I hate to admit when my mother is right. Then again, don’t we all hate to admit when our mothers are right? The thing is, my mother is rarely wrong, except for that time she sent me to school with the flu. And then I fainted. Outside the science lab. And the nuns had to carry me to the office while all the other 7th graders watched. I remind her of this on a regular basis just to make sure she doesn’t get all high and mighty on me. But in terms of other things, she is usually right. Mistakes I have made, like throwing a brunch at my house the day after my wedding, wearing blue eyeliner, and watching the movie Poltergeist when I was eleven, could have been avoided had I listened to my mother.
Still, she’s not perfect. My sister and I spent the better part of our late teens inspecting the food in my mother’s refrigerator. Returning from college was, for us, a death-defying act of sheer bravery and courage. Yogurt that had been in the fridge since fall break was still tucked snugly next to questionable eggs and some sort of casserole that was, in her words, “delicious.” My grandfather once took a bite of pie and said, “Kath, I think this crust is rancid, but the filling is really good!” I dug out the box of Pillsbury and it was stamped ‘Use by the Nixon Administration.’ Her response? “See, that’s why I like to make my own crusts.” Okay then.
I will not even discuss the black bananas and I have worked extensively with a therapist to deal with the Lean Cuisine Chicken Chow Mein that was in the freezer for NINE years. The only reason it was finally discarded was because our house actually burned to the ground and my mother was forced to get a new refrigerator. She considered keeping the Lean Cuisine. I am not kidding.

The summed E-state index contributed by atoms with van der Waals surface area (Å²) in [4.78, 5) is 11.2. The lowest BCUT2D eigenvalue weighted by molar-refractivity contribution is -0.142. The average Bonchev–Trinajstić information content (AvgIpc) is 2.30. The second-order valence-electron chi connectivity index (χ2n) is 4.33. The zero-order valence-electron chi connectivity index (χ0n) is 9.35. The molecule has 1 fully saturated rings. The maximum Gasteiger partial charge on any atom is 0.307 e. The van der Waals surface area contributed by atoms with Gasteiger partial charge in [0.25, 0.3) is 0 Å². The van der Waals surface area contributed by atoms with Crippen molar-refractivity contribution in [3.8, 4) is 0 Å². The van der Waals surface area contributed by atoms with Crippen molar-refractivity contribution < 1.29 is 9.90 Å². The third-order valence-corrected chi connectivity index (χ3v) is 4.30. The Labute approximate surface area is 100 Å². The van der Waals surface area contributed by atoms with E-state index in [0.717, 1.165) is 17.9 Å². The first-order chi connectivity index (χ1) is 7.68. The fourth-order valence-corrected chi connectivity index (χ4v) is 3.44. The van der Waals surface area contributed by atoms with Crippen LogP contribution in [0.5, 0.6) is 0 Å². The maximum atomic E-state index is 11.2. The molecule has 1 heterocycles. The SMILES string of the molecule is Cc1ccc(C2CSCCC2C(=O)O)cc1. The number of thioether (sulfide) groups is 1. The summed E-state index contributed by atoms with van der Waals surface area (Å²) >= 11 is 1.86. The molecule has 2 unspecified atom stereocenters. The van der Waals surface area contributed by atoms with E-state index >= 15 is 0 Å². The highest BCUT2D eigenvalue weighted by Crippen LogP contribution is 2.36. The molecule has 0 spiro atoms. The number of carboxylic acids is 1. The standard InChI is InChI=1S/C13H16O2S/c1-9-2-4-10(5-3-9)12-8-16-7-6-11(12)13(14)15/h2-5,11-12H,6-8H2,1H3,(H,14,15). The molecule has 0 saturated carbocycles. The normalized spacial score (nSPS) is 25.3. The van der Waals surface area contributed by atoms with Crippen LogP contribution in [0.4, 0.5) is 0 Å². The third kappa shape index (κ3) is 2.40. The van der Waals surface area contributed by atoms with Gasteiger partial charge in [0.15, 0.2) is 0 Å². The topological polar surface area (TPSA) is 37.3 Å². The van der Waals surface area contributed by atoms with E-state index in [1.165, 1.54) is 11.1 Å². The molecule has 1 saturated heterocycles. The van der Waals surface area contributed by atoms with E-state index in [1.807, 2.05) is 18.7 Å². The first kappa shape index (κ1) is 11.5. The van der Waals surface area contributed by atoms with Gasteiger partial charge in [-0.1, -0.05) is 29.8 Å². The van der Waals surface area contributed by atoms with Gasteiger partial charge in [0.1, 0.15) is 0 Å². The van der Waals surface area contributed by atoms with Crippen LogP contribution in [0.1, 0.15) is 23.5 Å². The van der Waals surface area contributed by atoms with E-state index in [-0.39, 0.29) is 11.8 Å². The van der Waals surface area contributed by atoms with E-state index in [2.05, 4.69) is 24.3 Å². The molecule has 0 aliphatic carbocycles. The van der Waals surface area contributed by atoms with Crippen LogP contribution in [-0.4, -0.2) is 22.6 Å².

You see, my mother didn’t believe in expiration dates. I mean – at all. “That lasagna is fine; you girls are being ridiculous,” was common. And I know, in my heart of hearts, that someday my mother will be old and gray and after not hearing from her for a few days, I will be forced to call a neighbor to check on her. They will find her on the kitchen floor with a carton of old cottage cheese in her hand. Sad. But not surprising.
So imagine my dismay when I heard that the Harvard Food Law and Policy Clinic and the Natural Resources Defense Council, in a study aptly named “The Dating Game,” claimed that ‘sell by’ or ‘use by’ dates don’t really mean anything! Apparently consumers take the dates seriously and, seeing an expired date and fearing that the food is unsafe, they throw it out, wasting perfectly good food and money. According to the stats, a family of four wastes up to $450 per year on food discarded purely based on the expiration date. How does that add up overall? Well, it means 40% of our food supply, approximately $160 billion dollars worth of perfectly good food, is being tossed out every year. Considering the appalling fact that many people in the world are actually starving, $160 billion is more than a little unappetizing.
A recent 9News investigative report on this topic unearthed expired food in each and every grocery store across the Denver metro area. Apparently a lack of manpower is resulting in many products being